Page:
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Terrence Floyd, George Floyd's Brother, Thanks New Yorkers At Brooklyn Memorial Service: 'My Brother Is Gone But The Floyd Name Still Lives On'

NEW YORK (CBSNewYork) -- Standing before thousands in his home borough of Brooklyn, Terrence Floyd, George Floyd's brother, thanked New Yorkers on Thursday.

For the eighth day, protesters marched throughout New York City, leading up to the memorial service at Cadman Plaza in Brooklyn.

Watch: Memorial Service Held For George Floyd In Brooklyn --

George Floyd was called a Godly man and a gentle giant. He became a hashtag and his death reignited a movement.

But you can't forget behind all of this is a grieving family.

Thousands filled Cadman Plaza as far as the eye could see to honor the life of George Floyd on June 4, 2020. (Credit: CBS2)

Thousands filled Cadman Plaza as far as the eye could see to honor the life of George Floyd, a man they never knew, but whose desperation and ignored pleas for help resonated so deeply.

"We came today as health care workers because we see time and time again how systemic racism that permeates throughout every single facet of our society is a threat to public health," said one protester.

A nation has united in anger. Among the many demands -- challenging law enforcement's use of force.

"We must always, always comfort the afflicted, but in order to get justice, we must afflict the comforter," public advocate Jumaane Williams said.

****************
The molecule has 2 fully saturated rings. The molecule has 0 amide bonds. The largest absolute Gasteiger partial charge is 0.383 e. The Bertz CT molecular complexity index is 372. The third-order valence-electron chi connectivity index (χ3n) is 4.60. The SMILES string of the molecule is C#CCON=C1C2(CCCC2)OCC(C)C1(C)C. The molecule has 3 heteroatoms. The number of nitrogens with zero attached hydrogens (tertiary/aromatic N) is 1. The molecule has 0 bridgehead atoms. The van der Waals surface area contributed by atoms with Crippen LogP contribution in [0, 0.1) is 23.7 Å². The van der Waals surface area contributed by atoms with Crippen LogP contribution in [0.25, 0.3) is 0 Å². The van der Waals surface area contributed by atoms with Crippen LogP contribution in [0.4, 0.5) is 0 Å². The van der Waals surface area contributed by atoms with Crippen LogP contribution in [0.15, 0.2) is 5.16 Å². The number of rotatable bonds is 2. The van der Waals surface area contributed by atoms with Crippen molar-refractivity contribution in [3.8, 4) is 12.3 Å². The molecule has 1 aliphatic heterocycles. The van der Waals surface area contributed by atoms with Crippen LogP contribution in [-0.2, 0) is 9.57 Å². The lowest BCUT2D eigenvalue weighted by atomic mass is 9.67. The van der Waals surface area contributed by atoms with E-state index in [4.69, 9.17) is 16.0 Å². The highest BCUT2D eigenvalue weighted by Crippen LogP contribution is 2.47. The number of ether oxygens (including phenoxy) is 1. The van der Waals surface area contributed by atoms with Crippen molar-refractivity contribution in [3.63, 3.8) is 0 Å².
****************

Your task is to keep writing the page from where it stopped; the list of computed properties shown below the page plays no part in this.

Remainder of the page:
As for Terrence Floyd, he's first a grieving brother.

Terrence Floyd, brother of George Floyd (C front) raises his fist after speaking at a memorial service for his brother at Cadman Plaza in Brooklyn, New York on June 4,2020. On May 25, 2020, Floyd, a 46-year-old black man suspected of passing a counterfeit $20 bill, died in Minneapolis after Derek Chauvin, a white police officer, pressed his knee to Floyd's neck for almost nine minutes. (Photo by TIMOTHY A. CLARY/AFP via Getty Images)

"My brother is gone but the Floyd name still lives on," he said.

A brother thrust into a movement.

"I'm proud of the protest but I'm not proud of the destruction," he said.

But what the crowd was encouraged to tear down was systemic racism and to challenge authorities who are believed to maintain the status quo.

They booed and even turned their backs on Mayor Bill de Blasio, who left after giving drowned-out remarks, CBS2's Aundrea Cline-Thomas reports.

RELATED STORY: 'We're Showing Respect For Protesters, But You Need To Go Home,' Mayor Says After Clashes Over Curfew

"An entire generation of warriors are praying with their feet," Attorney General Letitia James said.

So for another day they marched, across the Brooklyn Bridge to Manhattan, vowing not to rest until there's change.

In addition to booing the mayor, the crowd was also calling for him to eliminate the curfew.

There were demands for an apology with how protesters have been treated by police and some called for defunding the NYPD.

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